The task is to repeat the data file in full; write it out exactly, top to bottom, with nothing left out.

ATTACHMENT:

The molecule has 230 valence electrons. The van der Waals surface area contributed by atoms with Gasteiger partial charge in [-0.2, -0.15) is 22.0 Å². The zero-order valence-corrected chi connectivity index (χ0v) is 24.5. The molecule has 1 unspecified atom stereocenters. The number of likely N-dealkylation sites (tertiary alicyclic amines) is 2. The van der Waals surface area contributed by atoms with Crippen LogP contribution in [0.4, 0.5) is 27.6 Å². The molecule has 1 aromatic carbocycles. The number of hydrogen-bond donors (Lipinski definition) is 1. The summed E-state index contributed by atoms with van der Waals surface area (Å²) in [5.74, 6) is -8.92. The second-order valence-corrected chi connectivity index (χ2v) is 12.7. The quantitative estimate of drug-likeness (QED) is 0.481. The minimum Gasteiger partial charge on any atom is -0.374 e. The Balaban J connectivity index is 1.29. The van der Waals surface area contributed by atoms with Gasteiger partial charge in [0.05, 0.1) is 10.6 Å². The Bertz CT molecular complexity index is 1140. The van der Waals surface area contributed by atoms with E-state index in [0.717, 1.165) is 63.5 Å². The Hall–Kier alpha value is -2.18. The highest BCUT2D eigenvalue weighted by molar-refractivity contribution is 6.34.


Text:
The molecule has 230 valence electrons. The van der Waals surface area contributed by atoms with Gasteiger partial charge in [-0.2, -0.15) is 22.0 Å². The zero-order valence-corrected chi connectivity index (χ0v) is 24.5. The molecule has 1 unspecified atom stereocenters. The number of likely N-dealkylation sites (tertiary alicyclic amines) is 2. The van der Waals surface area contributed by atoms with Crippen LogP contribution in [0.4, 0.5) is 27.6 Å². The molecule has 1 aromatic carbocycles. The number of hydrogen-bond donors (Lipinski definition) is 1. The summed E-state index contributed by atoms with van der Waals surface area (Å²) in [5.74, 6) is -8.92. The second-order valence-corrected chi connectivity index (χ2v) is 12.7. The quantitative estimate of drug-likeness (QED) is 0.481. The minimum Gasteiger partial charge on any atom is -0.374 e. The Balaban J connectivity index is 1.29. The van der Waals surface area contributed by atoms with Gasteiger partial charge in [0.05, 0.1) is 10.6 Å². The Bertz CT molecular complexity index is 1140. The van der Waals surface area contributed by atoms with E-state index in [0.717, 1.165) is 63.5 Å². The Hall–Kier alpha value is -2.18. The highest BCUT2D eigenvalue weighted by molar-refractivity contribution is 6.34.